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October 16, 2009


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I don't have children yet, but this brings up a very good point. I was grateful that my parents talked to me about what the plan was if something happened to them. It's a morbid subject but so much better to be prepared. I would say if your kids are mature enough, let them have a say. We all agreed on a family friend that had children our age and were the same religion, lived in the same town, etc. Fortunately, my parents are still healthy and we're all on our own, but it was helpful to know there was a backup plan, whenever anything scary happen. So my suggestion is to talk to your children (or at least the ones that can handle it) about what they want.

Is #5 because of familiarity, or because it would minimize disruption to the kids' lives? You brought it up in the context of familiarity, but I'd also think that minimizing disruption (by allowing the kids to continue living in the same area) would be a goal here.

In some ways, that's a non-issue for us, as we live far away from family, and there's nobody near here that we would trust the kids to. Thus, they'd be moving a good long distance no matter what. The good news is that they'd wind up with close relatives with whom they're very familiar.

Nickel --

Probably for both, though I think we'd place a higher value on familiarity over disruption.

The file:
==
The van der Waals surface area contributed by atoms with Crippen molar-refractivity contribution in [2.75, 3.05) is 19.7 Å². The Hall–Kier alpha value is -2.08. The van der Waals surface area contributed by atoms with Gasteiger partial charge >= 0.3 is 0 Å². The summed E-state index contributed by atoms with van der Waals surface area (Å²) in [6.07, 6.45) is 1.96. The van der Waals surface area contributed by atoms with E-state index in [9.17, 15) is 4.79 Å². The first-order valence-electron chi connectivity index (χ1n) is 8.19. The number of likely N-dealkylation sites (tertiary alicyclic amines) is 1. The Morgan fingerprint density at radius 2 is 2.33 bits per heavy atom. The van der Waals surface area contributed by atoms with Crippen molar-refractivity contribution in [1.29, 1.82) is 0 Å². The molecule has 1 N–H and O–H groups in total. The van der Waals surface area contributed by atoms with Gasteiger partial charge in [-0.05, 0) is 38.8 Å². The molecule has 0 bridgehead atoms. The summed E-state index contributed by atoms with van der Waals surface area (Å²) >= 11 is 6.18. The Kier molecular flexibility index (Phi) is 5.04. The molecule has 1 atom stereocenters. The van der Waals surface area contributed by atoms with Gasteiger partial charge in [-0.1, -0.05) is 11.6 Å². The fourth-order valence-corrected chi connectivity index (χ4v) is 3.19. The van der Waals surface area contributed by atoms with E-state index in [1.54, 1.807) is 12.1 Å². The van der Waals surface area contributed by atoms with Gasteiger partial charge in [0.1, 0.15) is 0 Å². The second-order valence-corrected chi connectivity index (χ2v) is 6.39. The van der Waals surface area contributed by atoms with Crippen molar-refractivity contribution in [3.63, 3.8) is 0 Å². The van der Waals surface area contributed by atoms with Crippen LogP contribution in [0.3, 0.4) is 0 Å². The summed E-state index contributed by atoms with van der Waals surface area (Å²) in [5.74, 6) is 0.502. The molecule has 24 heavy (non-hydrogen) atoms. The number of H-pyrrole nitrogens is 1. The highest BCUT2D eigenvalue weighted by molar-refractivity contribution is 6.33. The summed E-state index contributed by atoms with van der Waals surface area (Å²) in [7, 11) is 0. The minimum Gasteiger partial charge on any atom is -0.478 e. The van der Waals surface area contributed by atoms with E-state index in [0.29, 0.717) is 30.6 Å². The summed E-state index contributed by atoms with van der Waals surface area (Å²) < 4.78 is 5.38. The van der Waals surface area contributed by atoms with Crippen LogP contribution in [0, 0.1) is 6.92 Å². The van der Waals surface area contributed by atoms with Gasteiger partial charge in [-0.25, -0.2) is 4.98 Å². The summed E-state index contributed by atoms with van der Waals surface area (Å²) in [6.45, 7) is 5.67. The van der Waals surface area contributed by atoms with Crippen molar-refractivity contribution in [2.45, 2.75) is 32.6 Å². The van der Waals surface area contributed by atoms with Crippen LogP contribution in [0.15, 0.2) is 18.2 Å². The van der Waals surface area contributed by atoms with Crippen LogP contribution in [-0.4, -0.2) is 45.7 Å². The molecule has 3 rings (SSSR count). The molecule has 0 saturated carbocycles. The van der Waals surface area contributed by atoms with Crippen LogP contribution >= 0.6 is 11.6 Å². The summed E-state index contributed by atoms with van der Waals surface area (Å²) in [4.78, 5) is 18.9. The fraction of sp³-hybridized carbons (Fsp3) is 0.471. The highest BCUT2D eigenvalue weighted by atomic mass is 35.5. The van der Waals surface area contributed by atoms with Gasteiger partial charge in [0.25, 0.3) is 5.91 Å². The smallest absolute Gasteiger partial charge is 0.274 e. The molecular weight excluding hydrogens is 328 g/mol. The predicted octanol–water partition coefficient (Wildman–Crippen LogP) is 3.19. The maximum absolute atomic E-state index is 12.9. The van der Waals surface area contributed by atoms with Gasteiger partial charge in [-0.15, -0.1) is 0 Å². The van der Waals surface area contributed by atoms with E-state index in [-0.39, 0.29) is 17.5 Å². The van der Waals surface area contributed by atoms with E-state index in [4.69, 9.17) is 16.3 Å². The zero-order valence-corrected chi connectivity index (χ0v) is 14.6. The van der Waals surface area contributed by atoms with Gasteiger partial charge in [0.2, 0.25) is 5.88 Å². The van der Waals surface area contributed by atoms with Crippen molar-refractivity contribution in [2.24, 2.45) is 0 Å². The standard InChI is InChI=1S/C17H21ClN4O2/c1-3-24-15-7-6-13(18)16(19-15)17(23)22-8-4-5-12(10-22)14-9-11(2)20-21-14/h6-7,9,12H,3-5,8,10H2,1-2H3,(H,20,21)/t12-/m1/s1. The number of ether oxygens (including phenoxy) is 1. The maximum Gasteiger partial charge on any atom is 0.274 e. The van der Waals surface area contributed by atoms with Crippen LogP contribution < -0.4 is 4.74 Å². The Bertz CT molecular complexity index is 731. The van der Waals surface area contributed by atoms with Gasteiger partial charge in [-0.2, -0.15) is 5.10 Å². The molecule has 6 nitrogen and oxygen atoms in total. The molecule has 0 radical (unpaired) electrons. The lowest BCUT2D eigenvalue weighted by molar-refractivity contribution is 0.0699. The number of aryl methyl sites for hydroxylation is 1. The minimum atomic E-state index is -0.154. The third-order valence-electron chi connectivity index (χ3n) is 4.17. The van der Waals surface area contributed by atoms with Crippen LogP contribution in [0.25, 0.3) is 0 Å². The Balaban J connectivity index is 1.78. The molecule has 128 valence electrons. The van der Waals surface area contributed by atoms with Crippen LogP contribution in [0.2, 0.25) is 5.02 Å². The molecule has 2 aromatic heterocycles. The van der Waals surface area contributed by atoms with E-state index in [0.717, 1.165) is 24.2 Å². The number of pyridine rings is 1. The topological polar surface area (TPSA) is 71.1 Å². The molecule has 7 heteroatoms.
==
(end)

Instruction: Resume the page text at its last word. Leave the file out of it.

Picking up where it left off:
There is another side to this. You become the guardian of children whose parent(s) are either dead or unable to care for them. Before accepting an offer to become the guardian on record, make sure the folks raising those kids are doing things along the same lines you would.

The sword cuts in both directions.

One thing you didn't mention is to make sure the people you have selected are willing to take on the responsibility. I don't have kids, but if I were in this situation I think I would first narrow down my list, then speak with couple #1 and couple #2 about it before naming them in the document. Hopefully they would not have any objections, especially since it is so unlikely to be necessary. I also agree with Shakela about discussing with your children. I don't remember how old I was when my parents told me their plans, but knowing the plan (both who would be our guardians and who would be the trustee) was reassuring.

I agree with Shakela about telling your kids when they're old enough. I knew for my childhood that if something happened to Mum and Dad we'd go to live with my mother's oldest sister's family. That was comforting, particularly as we used to spend lots of holidays together and I adored my two older cousins.

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